Minnesota starts season with win over Harvard

Four players made their Gophers debut in Saturday’s 103-87 victory at Williams Arena.

Gophers forward Taiye Bello handles the ball at Williams Arena on Nov. 12, 2016. The Gophers beat Harvard University 103-87 in their season opener.

Maddy Fox

Gophers forward Taiye Bello handles the ball at Williams Arena on Nov. 12, 2016. The Gophers beat Harvard University 103-87 in their season opener.

Dominic Davis

Taiye Bello turned an already-big event into an even bigger one on Saturday.

The freshman recorded a double-double— the team’s first since Jan. 23 — in her Gophers debut as they beat Harvard 103-87 in their season opener.

Bello scored 10 points and grabbed 12 rebounds off the bench.

“I was really excited,” Bello said. “At first, I was kind of nervous because I’m a freshman, but I got out there and just did what I do best: rebounds.”

Two other freshmen also asserted themselves quickly. Guards Jasmine Brunson and Gadiva Hubbard played a big role in the victory.

Brunson scored 15 points in the game for Minnesota, shooting five for nine from the field.

Hubbard added 16 points and eight assists. She was also a threat defensively and tallied five steals.

Junior guard Carlie Wagner led all scorers with 27 points in Minnesota’s win. She said she liked what she saw from her freshman teammates.

“I thought they made a great debut and really showed the crowd … the style of play that they’re going to bring to our team,” Wagner said. “I thought they did great, and I don’t think they could’ve had a better first game.”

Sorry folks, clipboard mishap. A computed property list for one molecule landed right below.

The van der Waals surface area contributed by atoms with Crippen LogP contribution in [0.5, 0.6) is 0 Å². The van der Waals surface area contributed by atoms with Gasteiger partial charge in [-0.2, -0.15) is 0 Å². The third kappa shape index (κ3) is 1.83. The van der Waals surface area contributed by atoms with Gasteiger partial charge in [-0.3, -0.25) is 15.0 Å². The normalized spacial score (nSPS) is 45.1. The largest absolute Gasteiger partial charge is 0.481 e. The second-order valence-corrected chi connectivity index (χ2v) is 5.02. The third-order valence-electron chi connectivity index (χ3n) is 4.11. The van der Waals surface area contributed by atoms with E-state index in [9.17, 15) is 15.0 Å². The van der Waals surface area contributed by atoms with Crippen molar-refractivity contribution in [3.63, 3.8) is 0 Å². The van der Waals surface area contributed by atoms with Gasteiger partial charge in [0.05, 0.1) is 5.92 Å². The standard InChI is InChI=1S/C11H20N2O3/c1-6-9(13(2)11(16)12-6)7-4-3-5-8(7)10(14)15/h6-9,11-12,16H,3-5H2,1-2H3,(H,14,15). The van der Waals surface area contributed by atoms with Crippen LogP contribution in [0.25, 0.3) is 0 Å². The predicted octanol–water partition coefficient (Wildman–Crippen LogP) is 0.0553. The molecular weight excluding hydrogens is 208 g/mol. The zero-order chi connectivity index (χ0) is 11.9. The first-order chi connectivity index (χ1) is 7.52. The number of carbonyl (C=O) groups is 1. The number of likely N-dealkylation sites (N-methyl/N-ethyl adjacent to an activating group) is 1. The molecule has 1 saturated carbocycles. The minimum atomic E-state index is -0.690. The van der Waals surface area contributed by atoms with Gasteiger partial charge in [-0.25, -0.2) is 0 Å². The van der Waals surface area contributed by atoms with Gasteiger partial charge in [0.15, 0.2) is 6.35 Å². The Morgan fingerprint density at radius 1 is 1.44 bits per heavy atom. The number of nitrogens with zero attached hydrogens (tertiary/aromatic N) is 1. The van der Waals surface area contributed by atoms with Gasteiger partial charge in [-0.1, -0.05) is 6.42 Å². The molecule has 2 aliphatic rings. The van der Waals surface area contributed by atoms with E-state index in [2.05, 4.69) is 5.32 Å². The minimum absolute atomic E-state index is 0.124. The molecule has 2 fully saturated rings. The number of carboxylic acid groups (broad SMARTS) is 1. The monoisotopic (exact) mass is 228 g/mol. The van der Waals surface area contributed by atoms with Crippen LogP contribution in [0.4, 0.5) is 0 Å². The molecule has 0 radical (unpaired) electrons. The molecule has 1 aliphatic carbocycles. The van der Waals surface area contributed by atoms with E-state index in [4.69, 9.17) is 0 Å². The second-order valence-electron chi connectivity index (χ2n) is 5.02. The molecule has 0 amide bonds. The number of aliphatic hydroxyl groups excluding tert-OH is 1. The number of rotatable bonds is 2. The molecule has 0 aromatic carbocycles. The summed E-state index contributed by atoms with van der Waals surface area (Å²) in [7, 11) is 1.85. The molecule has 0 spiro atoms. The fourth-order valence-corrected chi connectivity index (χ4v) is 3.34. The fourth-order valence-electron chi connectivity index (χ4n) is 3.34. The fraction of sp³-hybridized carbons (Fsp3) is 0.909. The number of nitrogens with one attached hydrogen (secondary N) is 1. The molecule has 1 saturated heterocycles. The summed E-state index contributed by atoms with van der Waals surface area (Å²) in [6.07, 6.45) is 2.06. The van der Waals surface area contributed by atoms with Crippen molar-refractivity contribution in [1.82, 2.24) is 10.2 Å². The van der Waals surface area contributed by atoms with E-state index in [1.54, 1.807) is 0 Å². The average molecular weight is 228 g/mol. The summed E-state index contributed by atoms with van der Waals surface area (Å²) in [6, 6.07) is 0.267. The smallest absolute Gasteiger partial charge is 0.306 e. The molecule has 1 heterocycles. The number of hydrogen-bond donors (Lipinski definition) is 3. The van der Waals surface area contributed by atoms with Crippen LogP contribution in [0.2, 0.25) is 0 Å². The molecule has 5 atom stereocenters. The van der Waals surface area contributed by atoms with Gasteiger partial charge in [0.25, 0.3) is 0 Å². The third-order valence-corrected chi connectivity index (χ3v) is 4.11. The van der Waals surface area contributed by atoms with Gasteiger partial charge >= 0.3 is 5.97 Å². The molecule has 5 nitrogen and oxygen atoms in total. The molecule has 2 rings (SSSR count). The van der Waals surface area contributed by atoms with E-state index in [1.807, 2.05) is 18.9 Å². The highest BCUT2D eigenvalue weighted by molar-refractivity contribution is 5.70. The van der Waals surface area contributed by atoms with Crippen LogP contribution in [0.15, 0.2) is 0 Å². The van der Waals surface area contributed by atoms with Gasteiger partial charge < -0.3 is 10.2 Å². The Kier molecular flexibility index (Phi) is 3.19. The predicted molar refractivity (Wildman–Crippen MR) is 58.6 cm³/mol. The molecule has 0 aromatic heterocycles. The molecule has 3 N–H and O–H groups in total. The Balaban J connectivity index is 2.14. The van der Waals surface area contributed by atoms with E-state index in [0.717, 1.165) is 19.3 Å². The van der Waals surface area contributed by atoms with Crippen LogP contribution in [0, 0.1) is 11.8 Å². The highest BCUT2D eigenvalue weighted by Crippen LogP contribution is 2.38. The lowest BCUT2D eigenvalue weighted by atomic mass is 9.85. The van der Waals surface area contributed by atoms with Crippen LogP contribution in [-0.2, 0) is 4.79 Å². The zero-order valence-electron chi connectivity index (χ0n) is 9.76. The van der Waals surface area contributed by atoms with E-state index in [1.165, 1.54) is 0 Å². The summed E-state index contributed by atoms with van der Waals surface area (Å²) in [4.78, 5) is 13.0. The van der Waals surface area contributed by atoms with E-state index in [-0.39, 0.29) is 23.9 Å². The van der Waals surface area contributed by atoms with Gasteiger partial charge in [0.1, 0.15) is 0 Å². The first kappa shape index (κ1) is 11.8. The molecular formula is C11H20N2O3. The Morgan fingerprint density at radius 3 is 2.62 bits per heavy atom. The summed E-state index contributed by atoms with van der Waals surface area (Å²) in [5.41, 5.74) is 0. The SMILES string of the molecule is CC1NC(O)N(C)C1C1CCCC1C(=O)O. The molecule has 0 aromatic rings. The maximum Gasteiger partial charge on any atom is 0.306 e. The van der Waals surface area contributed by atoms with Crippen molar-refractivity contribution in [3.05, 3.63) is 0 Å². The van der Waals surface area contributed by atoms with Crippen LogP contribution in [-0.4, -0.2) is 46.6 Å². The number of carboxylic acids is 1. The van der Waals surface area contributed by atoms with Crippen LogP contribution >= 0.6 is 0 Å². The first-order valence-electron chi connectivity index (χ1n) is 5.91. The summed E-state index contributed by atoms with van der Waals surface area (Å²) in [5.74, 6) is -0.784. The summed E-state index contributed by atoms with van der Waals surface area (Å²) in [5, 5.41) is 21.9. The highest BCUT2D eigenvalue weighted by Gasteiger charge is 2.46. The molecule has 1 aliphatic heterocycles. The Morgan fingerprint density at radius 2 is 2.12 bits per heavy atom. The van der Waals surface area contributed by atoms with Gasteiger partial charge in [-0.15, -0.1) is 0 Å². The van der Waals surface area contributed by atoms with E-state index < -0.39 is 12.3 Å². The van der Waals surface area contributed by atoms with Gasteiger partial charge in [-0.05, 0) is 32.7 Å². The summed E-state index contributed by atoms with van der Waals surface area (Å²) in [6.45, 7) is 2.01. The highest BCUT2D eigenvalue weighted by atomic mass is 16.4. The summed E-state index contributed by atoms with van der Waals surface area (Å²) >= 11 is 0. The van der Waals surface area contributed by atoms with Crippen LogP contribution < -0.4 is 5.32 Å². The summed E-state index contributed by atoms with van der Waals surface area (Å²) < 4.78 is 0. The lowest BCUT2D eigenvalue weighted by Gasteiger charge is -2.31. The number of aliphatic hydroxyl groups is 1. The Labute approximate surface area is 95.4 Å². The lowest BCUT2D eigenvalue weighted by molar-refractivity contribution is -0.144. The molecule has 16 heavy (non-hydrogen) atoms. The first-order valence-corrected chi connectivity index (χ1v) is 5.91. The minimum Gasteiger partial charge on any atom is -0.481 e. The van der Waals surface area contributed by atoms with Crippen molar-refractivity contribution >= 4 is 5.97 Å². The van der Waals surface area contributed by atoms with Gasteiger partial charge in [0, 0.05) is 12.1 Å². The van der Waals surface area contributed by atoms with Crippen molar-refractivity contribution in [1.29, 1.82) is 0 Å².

Minnesota (1-0) played quickly on offense, scoring 17 points on the fast break.

There were eight lead changes in the first quarter before Minnesota started to pull away.

Harvard (0-1) went on a couple runs in the game, including a 12-point run in the second quarter to tie the game at 40.

The Gophers called a timeout when Harvard tied the game.

“We talked about putting more pressure on the ball in your area, whether you’re in the zone or man-to-man, and we need to rebound the ball,” said head coach Marlene Stollings. “I thought those two things really ignited our transition.”

Harvard shot the ball well from three-point range and made 16 of 30.

“We thought they were getting a lot of looks when we were there, but we were not necessarily putting enough pressure on the person that had the ball,” Stollings said. “We were almost daring them to shoot.”

The Gophers, however, had a huge advantage on the free-throw line. Minnesota’s relentless driving to the basket earned them 27 free throws compared to Harvard’s three attempts at the line. Stollings said she wants her team to attempt 20 or more free throws every game.

Free throws weren’t the only deciding factor. Minnesota capitalized on Harvard’s 22 turnovers as well.

Minnesota’s defense stole the ball 14 times, including Hubbard’s five.

While Minnesota didn’t shoot from the 3-point line as well as Harvard, Stollings wasn’t concerned.

“We’re not going to pass up open shots,” Stollings said. “We emphasized rebounding and getting that second and third shot off of it.”